The King David Hotel gives precious work to Palestinians - unless peace talks are on

    King David Hotel: Palestinians not included

    The King David is special to Jerusalem. Nick Kochan checked in and discovered it has some special arrangements, too
    More people moving from Australia to New Zealand than in the other direction for first time in 24 years

    End of the Aussie brain drain

    More people moving from Australia to New Zealand than in the other direction for first time in 24 years
    Meditation is touted as a cure for mental instability but can it actually be bad for you?

    Can meditation be bad for you?

    Researching a mass murder, Dr Miguel Farias discovered that, far from bringing inner peace, meditation can leave devotees in pieces
    Eurovision 2015: Australians will be cheering on their first-ever entrant this Saturday

    Australia's first-ever Eurovision entrant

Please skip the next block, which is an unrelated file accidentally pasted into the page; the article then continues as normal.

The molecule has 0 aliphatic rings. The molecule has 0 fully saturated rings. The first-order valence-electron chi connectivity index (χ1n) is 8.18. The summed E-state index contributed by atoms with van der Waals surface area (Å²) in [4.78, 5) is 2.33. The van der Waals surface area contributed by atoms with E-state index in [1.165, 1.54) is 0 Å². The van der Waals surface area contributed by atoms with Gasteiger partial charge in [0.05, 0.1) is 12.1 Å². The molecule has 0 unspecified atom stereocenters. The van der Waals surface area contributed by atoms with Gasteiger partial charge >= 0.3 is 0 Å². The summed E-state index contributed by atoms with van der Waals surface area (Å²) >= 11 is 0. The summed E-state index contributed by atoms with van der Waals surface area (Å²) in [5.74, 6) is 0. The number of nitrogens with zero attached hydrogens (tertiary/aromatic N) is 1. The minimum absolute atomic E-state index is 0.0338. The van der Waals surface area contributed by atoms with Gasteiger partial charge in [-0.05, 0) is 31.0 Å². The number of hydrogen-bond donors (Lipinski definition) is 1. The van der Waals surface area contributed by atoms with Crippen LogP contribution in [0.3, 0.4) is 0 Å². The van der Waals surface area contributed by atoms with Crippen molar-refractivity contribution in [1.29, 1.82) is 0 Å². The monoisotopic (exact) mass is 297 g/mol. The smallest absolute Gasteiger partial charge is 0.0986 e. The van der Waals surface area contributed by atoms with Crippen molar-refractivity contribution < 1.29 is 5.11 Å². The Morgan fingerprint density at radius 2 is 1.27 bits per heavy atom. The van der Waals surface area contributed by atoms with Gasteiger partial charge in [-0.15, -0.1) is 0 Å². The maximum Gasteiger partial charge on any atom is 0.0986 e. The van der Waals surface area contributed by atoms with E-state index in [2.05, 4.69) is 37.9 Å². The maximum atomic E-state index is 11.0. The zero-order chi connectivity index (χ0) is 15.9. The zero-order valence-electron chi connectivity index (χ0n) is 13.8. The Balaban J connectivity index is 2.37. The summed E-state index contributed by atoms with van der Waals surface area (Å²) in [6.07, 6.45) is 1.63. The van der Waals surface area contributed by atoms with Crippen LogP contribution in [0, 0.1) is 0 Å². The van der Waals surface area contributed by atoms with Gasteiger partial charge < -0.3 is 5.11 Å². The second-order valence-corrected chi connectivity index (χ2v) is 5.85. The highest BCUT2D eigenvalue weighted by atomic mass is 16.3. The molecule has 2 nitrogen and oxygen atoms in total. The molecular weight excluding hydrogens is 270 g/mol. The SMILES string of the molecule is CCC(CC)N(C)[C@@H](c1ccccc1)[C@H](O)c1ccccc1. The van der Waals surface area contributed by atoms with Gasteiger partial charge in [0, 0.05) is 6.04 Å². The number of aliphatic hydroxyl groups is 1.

Australia, a nation of kitsch-worshippers, has always loved the Eurovision Song Contest. Maggie Alderson says it'll fit in fine
    Letterman's final Late Show: Laughter, but no tears, as David takes his bow after 33 years

    Laughter, but no tears, as Letterman takes his bow after 33 years

    Veteran talkshow host steps down to plaudits from four presidents
    Ivor Novello Awards 2015: Hozier wins with anti-Catholic song 'Take Me To Church' as John Whittingdale leads praise for Black Sabbath

    Hozier's 'blasphemous' song takes Novello award

    Singer joins Ed Sheeran and Clean Bandit in celebration of the best in British and Irish music
    Tequila gold rush: The spirit has gone from a cheap shot to a multi-billion pound product

    Join the tequila gold rush

    The spirit has gone from a cheap shot to a multi-billion pound product
    12 best statement wallpapers

    12 best statement wallpapers

    Make an impact and transform a room with a conversation-starting pattern
    Paul Scholes column: Does David De Gea really want to leave Manchester United to fight it out for the No 1 spot at Real Madrid?

    Paul Scholes column

    Does David De Gea really want to leave Manchester United to fight it out for the No 1 spot at Real Madrid?